Jan 12

More thoughts on rod selection

OK… when you are fishing on a boat you see the fish from further away and are making longer casts.  Stiffer rods respond well here with longer casts, but if you happen to see the fish in close, you sometimes have trouble getting these faster rods to load well at shorter distances.

On foot you tend to see the fish in closer, making shorter casts… maybe more in the 30-50′ range. Getting your super fast action rod to load at 40′ is sometimes a little difficult and so many anglers up-line for wade fishing.  Typical bonefish lines are .25-.5 weights above the line weight anyway, so some folks move to a redfish line, which is .25-.5 heavier still.

Here’s a thought… what if you used a SLOWER action rod for wade fishing?  Slower rods (I’m talking medium action here, not a dry fly rod) load better at short distances.

Might a medium action rod actually be better on foot???

I found this little tidbit at Orvis by Jim Lepage and Marshall Cutchin…

In the second situation you are looking for a rod to take bonefishing. You know these fish are strong and fast, that they can get up to 10 pounds in weight and can attain speeds up to 30 miles-per-hour, and that you’ll have to contend with wind while you are casting. The flies you will be using range from size 2 to 6, and they may have some weight added to them. All this means you should look at a rod with a butt section stiff enough to quickly land these fish and a flex profile that puts most of the bend in the tip to mid-section. A rod that flexes in the tip is often referred to as a ‘tip flex,’ or ‘tippy,’ or ‘fast action’. These rods flex progressively toward the mid-section as more and more line is cast. You’ll also want a rod that is on the high side of the “load range” — casting better with 20 to 30 feet of line out of the rod tip than your typical “slow” rod will. In this situation an 8- or 9-weight rod is a perfect match.

Softer, or “slower,” rods allow the caster to feel the loading of the rod more quickly, with less line out of the rod tip. Long casts, on the other hand, tend to benefit from having more line out of the rod tip (there’s more weight to throw), and a stiff rod makes holding more line in the air easier.

From Orvis.

Found by Flatswalker… good points here!

Jan 11

A quiver of Orvis – Hydros and Access Rods Reviewed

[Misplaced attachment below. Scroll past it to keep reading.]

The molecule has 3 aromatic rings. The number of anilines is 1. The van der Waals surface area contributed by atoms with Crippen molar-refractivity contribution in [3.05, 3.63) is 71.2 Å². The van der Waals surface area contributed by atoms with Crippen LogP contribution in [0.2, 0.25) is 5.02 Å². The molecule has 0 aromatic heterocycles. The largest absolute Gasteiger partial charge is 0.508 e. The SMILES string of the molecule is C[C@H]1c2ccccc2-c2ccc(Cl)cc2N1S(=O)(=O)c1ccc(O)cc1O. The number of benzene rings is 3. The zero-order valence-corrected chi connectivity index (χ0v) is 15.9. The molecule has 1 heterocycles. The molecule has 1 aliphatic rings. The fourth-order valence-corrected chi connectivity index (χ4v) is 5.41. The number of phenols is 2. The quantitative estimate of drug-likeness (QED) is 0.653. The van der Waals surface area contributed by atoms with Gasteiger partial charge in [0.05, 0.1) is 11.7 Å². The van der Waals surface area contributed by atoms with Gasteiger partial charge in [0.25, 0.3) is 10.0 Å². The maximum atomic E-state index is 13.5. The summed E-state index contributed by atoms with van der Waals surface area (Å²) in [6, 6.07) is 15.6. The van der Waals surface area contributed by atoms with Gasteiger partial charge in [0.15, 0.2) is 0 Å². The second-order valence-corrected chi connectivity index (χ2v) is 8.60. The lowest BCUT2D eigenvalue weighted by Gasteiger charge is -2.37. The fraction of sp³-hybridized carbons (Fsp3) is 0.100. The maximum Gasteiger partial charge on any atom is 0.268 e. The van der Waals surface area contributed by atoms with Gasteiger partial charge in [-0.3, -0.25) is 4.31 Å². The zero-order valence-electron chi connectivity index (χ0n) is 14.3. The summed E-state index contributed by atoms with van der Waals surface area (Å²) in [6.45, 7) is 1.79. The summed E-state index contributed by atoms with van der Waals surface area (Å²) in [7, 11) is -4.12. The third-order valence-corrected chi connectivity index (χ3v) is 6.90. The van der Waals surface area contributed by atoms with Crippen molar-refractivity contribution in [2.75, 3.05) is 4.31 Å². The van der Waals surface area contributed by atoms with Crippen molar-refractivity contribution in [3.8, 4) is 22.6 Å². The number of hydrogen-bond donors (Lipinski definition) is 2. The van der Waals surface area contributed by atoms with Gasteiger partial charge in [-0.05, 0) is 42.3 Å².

While I was down in Mexico casting for… well… whatever would eat a 1/0 Surf Candy/Clouser, I had two loaner rods with me… an 8 wt. Hydros and an 8 wt. Access.  Having cast the Helios down in Belize a few weeks back, I’ve now cast three different Orvis sticks in an 8.

I must say… I’m impressed.

If I were going to buy one of these rods, I’d probably go with the Hydros.  The Hydros gets you a rod as good as the Helios with a substantial discount on the price.  I cast the Hydros most of the time I was down in Mexico.  It was light, crisp and powerful.  I was throwing lead eyes and sinking lines and the thing just played very well.

The Access is on the lower end of the Orvis spectrum, but it is still a good stick.  When you put them side-by-side you notice that the blank is thicker and when you pick it up, you notice the extra weight, even if it does come down to a couple ounces.  The Access is a little slower, so I had to change my casting stroke some, but the rod can still pound the casts out there.  It may not be fair to look at the Access after having cast the Hydros for a few days since the Hydros is just a really slick piece of casting rocketry.

A Note on Rod Selection for Vallarta

Vallarta is a hard place to judge for rod selection.  I would have been fine on most of the fish I caught with a 6 weight.  Still, there are a few fish I hooked that would have put a serious beat-down on a 6.  You just never know what is going to be on the other end.  Could be a 5 ounce fish.  Could be a 25 pound fish.